Five myths about employee ambassadors that are flat-out wrong

Maybe “flat-out wrong” is a little strong. But I hear them nearly every time I’m speaking about ambassador programs.  I’m sure you can cite examples in which each of these myths is true. That’s the way it goes with employee engagement. Every company has a unique culture, leadership and talent. Nothing ever is in stone.  So considering all those caveats, here are five myths about employee ambassador programs: All employees should be ambassadors. And therefore, goes this myth, there’s no need for a dedicated ambassador program, is there? In fact, as internal communicators, isn’t everything we do to create employee ambassadors? Well, yes. And no. Yes, that’s our lofty strategy, but no, it’s just not possible. That’s because engaging every employee in your company’s story is about as likely as making org announcements sound interesting. Truth is, you have a narrow group of highly engaged employees – probably about 10 percent, if you’re lucky – and a broad swath of disengaged employees. Focus on the engaged employees who can influence those disengaged employees. This brings us to… You can’t find your truly engaged employees. Of course you can. Think of your own team. Don’t you already know who’s engaged, influential, talented and someone others want to follow? Well, there you go. Or just ask for volunteers. There’s one thing we know about disengaged employees: They’re not looking to add work to their plate. Only your engaged employees are willing to give you the discretionary time you’re seeking. Ambassador programs have to be sponsored by top leadership. Obviously, it helps to have the CEO at least involved – if not...

Why I left a dream job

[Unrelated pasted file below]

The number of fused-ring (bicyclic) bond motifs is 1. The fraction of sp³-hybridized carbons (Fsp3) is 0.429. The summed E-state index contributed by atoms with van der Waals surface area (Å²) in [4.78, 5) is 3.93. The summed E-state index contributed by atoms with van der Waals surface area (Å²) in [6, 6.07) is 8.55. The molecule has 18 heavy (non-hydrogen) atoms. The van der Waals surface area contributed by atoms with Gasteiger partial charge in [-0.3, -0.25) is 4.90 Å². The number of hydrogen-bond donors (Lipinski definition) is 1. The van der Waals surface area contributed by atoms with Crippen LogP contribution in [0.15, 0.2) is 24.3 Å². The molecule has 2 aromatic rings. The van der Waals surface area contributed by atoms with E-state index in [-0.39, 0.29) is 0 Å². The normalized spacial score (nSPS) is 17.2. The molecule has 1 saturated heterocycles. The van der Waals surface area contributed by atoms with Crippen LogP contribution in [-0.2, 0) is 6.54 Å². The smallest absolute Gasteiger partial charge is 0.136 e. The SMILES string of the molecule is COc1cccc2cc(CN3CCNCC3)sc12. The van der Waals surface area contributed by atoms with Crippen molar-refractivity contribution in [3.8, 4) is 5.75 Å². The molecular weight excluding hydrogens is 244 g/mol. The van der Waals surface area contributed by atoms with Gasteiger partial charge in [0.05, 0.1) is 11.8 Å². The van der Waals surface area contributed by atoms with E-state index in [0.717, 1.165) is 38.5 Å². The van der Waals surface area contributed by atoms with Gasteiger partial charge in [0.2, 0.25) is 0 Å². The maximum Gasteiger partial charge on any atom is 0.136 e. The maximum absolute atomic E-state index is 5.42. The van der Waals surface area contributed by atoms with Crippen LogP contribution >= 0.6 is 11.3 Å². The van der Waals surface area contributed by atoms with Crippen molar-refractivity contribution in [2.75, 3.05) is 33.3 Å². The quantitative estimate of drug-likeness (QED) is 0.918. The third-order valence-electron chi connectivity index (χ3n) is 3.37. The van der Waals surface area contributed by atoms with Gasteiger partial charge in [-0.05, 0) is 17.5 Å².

I didn’t just have a good job; I had a great job, the stuff of every employee’s dreams: Energizing, smart boss? Check. Growing company? Check. A team I loved working with? Work I cared about? International travel opportunities? Check, check, check. So why in heaven would I leave? Last year one of my mentors asked me a question: “What are you saying with your life?” I posted that question on my bulletin board at work, so I would keep it top of mind. I answered it every day with the same actions: working long hours, recovering on the weekends, rarely seeing cherished friends or family. It wasn’t the company’s fault; it was mine. Fueling the introspection, my 85-year-old mother was living in a foster home on the opposite coast, battling the final stages of Parkinson’s disease. Dementia was creeping in, and she obsessively needed to tell every family story to her most adoring audiences in her final years. So I asked myself another tough question: If my mom passed today, would I say I was a good daughter, even a good listener? It was time for a change – and not just a small one. So I quit the great job I had. Friends, family and colleagues told me I was either crazy, courageous or both. I was scared as hell, but I knew it was the right decision. On my final day in the office, I sent an email about why I was leaving.  The subject line:  “And Then …” I explained it was time for me to go and listen to my mother’s stories.  Three months later, in...